- Table Storage. You can use tables to store data without specifying a schema as you would in a database. This schema-less designmakes it easy for developers to adapt a table to changing requirements. Developers can use table storage as the back-end data store for websites, mobile apps, PaaS cloud services, and other types of solution.
- Queue Storage. When developers architect distributed applications, they need a method by which components of the application can reliably communicate asynchronously. One popular method is to use a queue: a source component sends a message by placing it into a queue. The destination component works though the messages in the queue one at a time. You can use Azure Queue Storage to provide such a message queue with all the redundancy and reliability provided by Azure Storage.
- File Storage. Azure file storage enables you to create an SMB file share. Client computers can browse this share or map a network drive to the share as they might access a file share on an on-premises Windows file and print server.
For more information on performance and costs of the different Azure storage options, see:
Best Practices for Performance in Azure Applications
Azure Site Recovery
Azure Site Recovery is a service you can use to orchestrate protection for on-premises virtual machines that run on Hyper-V®. The Hyper-V host servers can be part of a System Center Virtual Machine Manager (VMM) cloud, but this is not a requirement. The Azure Site Recovery Manager replicates the protected virtual server and ensures that, in the event of a failure, services are smoothly failed over to the replicated virtual server. The replicated virtual server can be located: On Premises. In this configuration, the Site Recovery Manager replicates the virtual server to second VMM cloud in another physical location from the source.
In Azure. In this configuration, the Site Recovery Manager replicates the virtual server to an Azure virtual machine.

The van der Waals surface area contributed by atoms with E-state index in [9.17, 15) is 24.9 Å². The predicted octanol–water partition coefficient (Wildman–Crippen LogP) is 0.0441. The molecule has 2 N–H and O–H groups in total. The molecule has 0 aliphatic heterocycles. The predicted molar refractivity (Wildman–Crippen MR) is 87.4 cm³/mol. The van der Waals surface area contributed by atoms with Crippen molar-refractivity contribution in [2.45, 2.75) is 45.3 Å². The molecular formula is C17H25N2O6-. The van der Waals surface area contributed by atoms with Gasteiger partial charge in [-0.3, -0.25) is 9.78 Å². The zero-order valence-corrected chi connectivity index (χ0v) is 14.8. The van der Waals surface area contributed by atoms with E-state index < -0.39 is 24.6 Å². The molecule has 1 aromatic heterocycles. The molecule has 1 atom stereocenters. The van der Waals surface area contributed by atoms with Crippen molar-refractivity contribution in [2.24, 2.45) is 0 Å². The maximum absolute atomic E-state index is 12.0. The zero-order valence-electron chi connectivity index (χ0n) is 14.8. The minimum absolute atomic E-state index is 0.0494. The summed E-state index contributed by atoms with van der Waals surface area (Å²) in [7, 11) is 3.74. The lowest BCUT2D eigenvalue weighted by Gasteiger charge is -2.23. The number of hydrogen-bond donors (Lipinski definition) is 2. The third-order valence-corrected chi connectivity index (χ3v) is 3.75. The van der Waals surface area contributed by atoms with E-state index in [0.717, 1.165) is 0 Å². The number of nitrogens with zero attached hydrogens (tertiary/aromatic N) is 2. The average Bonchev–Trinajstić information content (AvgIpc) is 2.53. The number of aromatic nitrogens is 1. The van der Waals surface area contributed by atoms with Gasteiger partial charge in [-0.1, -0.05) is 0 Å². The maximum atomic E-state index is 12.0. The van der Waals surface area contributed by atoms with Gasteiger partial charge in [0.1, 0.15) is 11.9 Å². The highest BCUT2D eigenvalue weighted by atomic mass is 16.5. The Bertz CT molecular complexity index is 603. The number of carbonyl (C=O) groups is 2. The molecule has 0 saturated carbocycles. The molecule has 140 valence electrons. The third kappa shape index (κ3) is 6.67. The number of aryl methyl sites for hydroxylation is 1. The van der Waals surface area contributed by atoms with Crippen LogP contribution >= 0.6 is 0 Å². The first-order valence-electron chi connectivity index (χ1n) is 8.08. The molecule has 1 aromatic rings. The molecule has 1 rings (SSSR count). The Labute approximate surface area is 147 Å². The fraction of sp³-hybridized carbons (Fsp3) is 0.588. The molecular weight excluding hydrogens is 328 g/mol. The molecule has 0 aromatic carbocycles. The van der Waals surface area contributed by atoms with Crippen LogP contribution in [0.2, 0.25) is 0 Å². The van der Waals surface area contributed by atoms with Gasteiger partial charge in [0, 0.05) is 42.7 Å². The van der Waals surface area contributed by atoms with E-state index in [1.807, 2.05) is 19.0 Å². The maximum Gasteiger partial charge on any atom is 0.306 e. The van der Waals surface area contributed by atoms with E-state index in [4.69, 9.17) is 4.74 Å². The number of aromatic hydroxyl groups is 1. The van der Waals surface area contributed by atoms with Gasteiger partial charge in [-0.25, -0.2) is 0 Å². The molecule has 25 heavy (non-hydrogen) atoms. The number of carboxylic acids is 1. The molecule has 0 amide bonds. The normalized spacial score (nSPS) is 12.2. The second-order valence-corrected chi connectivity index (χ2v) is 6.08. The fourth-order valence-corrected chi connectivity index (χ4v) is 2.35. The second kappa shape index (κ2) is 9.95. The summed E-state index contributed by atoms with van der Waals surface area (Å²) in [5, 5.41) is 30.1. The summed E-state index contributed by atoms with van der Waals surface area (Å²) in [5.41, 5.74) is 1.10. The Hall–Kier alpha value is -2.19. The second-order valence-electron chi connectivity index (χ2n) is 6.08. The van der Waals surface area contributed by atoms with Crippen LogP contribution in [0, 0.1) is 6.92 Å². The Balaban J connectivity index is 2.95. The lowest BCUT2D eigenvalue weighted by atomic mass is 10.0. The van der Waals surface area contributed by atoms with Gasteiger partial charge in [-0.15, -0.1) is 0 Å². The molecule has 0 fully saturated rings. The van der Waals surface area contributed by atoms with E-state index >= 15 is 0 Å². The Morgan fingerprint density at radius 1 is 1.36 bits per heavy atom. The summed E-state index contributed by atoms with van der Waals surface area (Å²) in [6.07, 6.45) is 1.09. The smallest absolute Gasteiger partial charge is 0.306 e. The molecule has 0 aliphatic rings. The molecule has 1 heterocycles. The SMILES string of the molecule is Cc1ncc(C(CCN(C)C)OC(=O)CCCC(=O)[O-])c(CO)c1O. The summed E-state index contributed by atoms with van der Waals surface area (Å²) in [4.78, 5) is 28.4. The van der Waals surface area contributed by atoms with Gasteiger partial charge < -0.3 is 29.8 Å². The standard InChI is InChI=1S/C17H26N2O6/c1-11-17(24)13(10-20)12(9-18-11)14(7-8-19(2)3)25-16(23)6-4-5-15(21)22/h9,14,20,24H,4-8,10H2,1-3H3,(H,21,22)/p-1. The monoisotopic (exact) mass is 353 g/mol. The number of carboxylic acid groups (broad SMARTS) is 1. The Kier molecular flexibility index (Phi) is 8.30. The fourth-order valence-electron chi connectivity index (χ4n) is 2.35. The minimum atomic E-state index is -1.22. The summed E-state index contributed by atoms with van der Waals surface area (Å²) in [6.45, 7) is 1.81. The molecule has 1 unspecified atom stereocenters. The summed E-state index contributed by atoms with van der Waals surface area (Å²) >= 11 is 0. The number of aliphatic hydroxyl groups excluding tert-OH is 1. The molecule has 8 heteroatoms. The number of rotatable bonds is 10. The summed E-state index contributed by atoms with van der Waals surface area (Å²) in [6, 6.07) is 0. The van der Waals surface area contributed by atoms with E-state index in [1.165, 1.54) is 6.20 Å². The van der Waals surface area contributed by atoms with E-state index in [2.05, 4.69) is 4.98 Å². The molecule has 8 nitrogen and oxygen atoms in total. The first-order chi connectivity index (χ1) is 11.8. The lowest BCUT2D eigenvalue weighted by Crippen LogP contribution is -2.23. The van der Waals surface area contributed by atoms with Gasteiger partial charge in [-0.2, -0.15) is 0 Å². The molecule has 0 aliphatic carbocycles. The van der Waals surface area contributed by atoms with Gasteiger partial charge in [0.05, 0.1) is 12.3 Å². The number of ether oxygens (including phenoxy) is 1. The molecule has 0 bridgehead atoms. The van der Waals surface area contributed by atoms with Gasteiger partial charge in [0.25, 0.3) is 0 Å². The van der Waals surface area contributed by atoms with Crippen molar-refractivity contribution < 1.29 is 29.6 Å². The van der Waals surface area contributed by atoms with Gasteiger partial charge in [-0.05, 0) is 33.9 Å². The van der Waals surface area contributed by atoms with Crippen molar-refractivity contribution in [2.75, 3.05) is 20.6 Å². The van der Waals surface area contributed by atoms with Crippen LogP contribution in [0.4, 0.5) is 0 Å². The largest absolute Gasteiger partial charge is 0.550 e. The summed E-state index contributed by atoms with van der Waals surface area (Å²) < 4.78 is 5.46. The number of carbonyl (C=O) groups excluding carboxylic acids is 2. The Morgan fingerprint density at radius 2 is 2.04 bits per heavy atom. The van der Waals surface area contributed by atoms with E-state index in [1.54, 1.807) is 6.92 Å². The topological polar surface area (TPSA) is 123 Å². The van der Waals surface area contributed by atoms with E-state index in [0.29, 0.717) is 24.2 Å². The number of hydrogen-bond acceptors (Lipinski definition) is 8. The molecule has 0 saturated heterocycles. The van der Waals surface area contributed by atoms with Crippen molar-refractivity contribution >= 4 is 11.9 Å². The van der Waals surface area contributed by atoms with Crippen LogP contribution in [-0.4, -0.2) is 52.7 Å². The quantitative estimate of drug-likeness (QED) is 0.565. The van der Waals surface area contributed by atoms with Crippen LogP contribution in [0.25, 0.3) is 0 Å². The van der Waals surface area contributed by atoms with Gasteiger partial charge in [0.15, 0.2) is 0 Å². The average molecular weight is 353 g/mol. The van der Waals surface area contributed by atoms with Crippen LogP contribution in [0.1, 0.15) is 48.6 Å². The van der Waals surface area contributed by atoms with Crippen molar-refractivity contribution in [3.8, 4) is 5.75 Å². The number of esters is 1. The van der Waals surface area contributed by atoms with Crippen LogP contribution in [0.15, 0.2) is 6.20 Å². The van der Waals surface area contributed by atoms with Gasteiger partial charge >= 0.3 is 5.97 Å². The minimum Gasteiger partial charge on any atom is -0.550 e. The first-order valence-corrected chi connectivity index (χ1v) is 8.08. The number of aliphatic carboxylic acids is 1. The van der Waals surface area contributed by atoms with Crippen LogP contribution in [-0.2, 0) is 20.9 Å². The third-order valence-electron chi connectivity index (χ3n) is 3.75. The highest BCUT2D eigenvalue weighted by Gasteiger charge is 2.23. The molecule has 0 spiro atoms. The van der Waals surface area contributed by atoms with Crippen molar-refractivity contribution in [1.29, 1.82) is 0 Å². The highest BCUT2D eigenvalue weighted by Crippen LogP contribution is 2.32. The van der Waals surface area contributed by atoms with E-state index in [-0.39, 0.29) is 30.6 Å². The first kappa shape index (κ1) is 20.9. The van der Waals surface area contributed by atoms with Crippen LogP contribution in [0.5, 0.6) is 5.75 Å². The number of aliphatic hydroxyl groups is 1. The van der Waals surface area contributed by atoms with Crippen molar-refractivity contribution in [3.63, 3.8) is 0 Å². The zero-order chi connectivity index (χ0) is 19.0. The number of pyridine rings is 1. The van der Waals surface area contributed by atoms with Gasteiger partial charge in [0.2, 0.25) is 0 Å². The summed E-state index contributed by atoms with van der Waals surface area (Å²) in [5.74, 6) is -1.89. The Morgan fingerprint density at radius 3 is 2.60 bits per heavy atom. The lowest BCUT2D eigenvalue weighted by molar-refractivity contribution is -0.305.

For more information about Azure Site Recovery, see:Plan for Azure Site Recovery Deployment http://go.microsoft.com/fwlink/?LinkID=522639
The Azure Backup service is designed to enable you to use Azure as a backup medium to replace physical media such as tapes, hard drives, and DVDs. To use Azure Backup to protect your data, you must:
1. Create a backup vault in Azure. A vault is a virtual location to which data will be backed up. You should create the vault in an Azure region close to the physical location of the data.
2. Download the vault credential. The Azure Backup Agent uses the vault credential to authenticate with Azure when it starts a backup operation.
3. Download and install the Azure Backup Agent. Choose the correct backup agent for your backup tool. There are separate downloads for System Center Data Protection Manager and for Windows Server Essentials.
4. Use Windows Server Backup to configure and schedule backups. Once the agent is installed and configured, Azure appears as a data destination within the Windows Server Backup MMC snap-in,and there is a separate Azure Backup management console available on the Start menu. You can also use PowerShell to configure and initiate backup operations.
For more information about Azure Backup, see:Backup
This concludes this post by David Papkin about Planning and Implementing Storage using Microsoft Azure Storage Service